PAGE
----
This study investigates the emergence and supply-demand dynamics of a market for low-fee private schools (LFPS) at the level of early childhood care and education (ECCE) in a slum of Lusaka, Zambia. Based on data collection over 1.5 years, the study reveals that, despite a government policy to support ECE, over 90 per cent of ECCE centres are private; that school operators tend to be former teachers, businessmen/women, and religious leaders; and that LFPSs charge, on average, 2.5 times as much as government ECCE centres for tuition, not including additional indirect costs. The paper discusses how teachers in LFPSs are caught in the middle, making less than the average income earned by others in the surrounding slum, and are unable to afford LFPS fees themselves. Importantly, the paper highlights that lower income quintiles spend a greater percentage of their income on ECCE, and that a majority of families in the study must make trade-offs between ECCE, food, housing, and other basic expenditures in order to afford private ECCE, which is a necessity given the inadequate supply of government ECCE centres. In addition to addressing school strategies for keeping costs down, this study reports on parental decision-making when it comes to school selection. Finally, beyond a straight market analysis of LFPSs at the ECCE level in Zambia, this article also comments on how this market fits into the dialectical nature of local and global contexts. That is, it draws attention to the workings of the Zambian state and its precarious position in the global capitalist economy.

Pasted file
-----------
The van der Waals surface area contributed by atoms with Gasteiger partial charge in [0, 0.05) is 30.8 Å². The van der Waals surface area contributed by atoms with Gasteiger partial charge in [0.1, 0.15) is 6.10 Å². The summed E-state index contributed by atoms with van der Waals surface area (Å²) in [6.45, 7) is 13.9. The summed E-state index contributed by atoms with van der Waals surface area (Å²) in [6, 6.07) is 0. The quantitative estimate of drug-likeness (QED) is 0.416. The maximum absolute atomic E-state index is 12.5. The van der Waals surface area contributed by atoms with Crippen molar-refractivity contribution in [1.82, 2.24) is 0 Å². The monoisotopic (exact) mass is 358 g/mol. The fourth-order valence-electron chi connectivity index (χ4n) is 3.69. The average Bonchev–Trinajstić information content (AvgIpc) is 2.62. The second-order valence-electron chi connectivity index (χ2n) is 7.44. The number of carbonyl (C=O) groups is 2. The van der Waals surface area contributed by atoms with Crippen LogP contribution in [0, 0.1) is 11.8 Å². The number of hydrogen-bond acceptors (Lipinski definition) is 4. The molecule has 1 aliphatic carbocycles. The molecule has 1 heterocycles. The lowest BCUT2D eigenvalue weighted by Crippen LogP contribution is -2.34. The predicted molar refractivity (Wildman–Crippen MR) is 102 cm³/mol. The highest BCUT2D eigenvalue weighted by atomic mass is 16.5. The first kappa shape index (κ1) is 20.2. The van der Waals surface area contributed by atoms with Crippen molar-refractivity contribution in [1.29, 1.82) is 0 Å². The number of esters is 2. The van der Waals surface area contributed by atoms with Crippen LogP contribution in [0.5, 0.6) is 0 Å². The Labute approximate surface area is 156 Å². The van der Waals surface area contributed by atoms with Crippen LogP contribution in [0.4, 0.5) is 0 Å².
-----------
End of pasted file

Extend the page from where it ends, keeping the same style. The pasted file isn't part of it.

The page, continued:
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Brent Edwards Jr, Taeko Okitsu and Peggy Mwanza
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